First there was the testimony of John the Baptist, who pointed to Jesus as the “Lamb of God who takes away the sin of the world.” (John 1:29) There was also the demonstration of divine power that Jesus showed when He did miracles in the sight of many witnesses. And most compelling of all, there were all the Old Testament prophecies. If the Jews did their homework and searched the Old Testament Scripture, they could distinguish what these prophecies were. By examining the life of Jesus, they could reach the only possible conclusion: Jesus of Nazareth fulfilled all the prophecies and was therefore the Messiah portrayed in the Old Testament.

Ultimately it becomes the question that every person must face. Who is Jesus? How you answer the question will determine not only the rest of your life on earth, but also your existence after death. Luther never really knew the answer until he searched the Scriptures. The Bible showed a different picture of Christ than the one he had learned from his church.

That’s because the Church of Rome had kept the Bible a secret. Can you imagine such a thing? Only the priests and theologians were allowed to study the Bible. The people could not read it for themselves, because the Scripture was not translated into their native language. You had to know Latin before you could read the Bible. In Luther’s case this wasn’t a problem. He had the rare opportunity of going to school, which taught him Latin very well. During his college years, Luther decided to become a monk and a priest. As his education continued into seminary training, he was able to study Greek and Hebrew, which gave him the ability to read the Bible in its original languages. With great interest and untiring zeal, Luther searched the Scriptures from cover to cover. In the course of study, he learned a startling truth. He learned that the message of the Bible and the teachings of his church were two different things, not in agreement with each other.

Slowly but surely, Luther came to realize that the doctrine of his church did not come from God. It was the invention of men. It was based on the declaration of human authority. By searching the Scriptures, Luther discovered that this one Book was the only authority he needed to follow. Only the Bible can speak with the absolute authority of God Himself.

In our day it is still necessary to search the Scriptures. Luther’s example is very good to copy, because of all the benefits that it brings. Here we have the Scriptures in our own language. It offers a message that is clear and complete. Everything that God wants you to know is plainly stated. Best of all, the Bible meets and satisfies your greatest need.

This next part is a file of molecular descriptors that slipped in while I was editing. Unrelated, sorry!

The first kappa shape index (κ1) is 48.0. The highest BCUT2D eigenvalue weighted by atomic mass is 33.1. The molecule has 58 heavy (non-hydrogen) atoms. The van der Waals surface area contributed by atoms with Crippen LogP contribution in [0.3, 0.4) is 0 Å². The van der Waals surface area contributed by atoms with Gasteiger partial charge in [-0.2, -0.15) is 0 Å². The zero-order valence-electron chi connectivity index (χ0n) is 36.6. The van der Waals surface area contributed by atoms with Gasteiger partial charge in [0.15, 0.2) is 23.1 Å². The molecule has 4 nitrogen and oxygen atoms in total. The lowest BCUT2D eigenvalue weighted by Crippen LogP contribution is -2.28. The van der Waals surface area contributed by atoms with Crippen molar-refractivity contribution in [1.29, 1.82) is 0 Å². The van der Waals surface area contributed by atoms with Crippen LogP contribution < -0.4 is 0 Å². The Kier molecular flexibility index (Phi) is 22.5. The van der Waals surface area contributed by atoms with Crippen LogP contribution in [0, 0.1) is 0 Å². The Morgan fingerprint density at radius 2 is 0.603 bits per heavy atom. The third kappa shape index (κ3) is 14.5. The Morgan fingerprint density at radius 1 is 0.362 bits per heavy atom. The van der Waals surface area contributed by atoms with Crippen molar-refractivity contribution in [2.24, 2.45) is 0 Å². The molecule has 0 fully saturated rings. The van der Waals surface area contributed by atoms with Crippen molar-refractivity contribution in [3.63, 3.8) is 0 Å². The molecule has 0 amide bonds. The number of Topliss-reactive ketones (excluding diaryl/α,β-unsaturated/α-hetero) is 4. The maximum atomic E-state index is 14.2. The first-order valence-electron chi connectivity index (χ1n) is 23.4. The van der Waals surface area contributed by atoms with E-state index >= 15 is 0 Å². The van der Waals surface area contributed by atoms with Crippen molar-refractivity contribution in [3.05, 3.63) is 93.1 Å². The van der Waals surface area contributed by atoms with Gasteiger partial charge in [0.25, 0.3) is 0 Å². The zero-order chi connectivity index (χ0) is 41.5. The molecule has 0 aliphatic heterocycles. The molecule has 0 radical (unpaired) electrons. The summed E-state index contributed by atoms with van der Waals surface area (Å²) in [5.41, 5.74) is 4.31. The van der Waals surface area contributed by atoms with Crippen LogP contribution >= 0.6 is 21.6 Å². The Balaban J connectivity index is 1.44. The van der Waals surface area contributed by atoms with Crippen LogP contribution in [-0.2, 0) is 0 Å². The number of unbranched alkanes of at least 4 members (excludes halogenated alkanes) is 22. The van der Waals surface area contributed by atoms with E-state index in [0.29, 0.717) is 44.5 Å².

When I opened the mail the other day, I saw an invitation from an ex-convict who is now a CLC Christian. He offers churches and schools the chance to hear him speak on the topics of drugs, crime, and gang activity. He tells a very compelling story. He claims that going to prison saved his life. He firmly believes that God used his time in jail to confront him with the Bible. While serving his sentence, the man searched the Scriptures and soaked in the message very deeply. The Bible, he says, gave him the answer to his guilt, the comfort for his fears, the hope for his misery, and guidance for his life. And to think that it took a prison sentence to make it happen!

It just goes to show: the Lord will do whatever it takes to drive people into His Word. Now Martin Luther was never arrested and put into jail. But his life, we could say, was a form of spiritual captivity. As he grew up, went to school, and offered his life in service to God and the church, Luther wrestled with the issues of sin, guilt, death, and judgment. More than anything else, he wanted to be sure that he could face God and not be rejected. When he looked for assurance, the church offered him nothing. They said to him and to everyone that no one could be sure they were saved. When Luther searched the Scriptures, however, he found the answer to his question. He discovered Jesus as the only Savior. That was the key to his Reformation, and the big reason why we follow Luther to this day.

The Christian day school students and I are studying Martin Luther in class. A few weeks ago, we read an interesting thing about his early life as a Catholic. Luther and all other Europeans were taught to think of Jesus as an angry Judge. They were told not to pray to Jesus directly, but rather to channel their prayers through Mary and the saints. Talk about distortion! Talk about darkness! These poor people didn’t even have the right view of Christ. He’s not a stern Judge, whose anger must be appeased. He’s the loving Savior, even as the Bible clearly shows in the Gospel.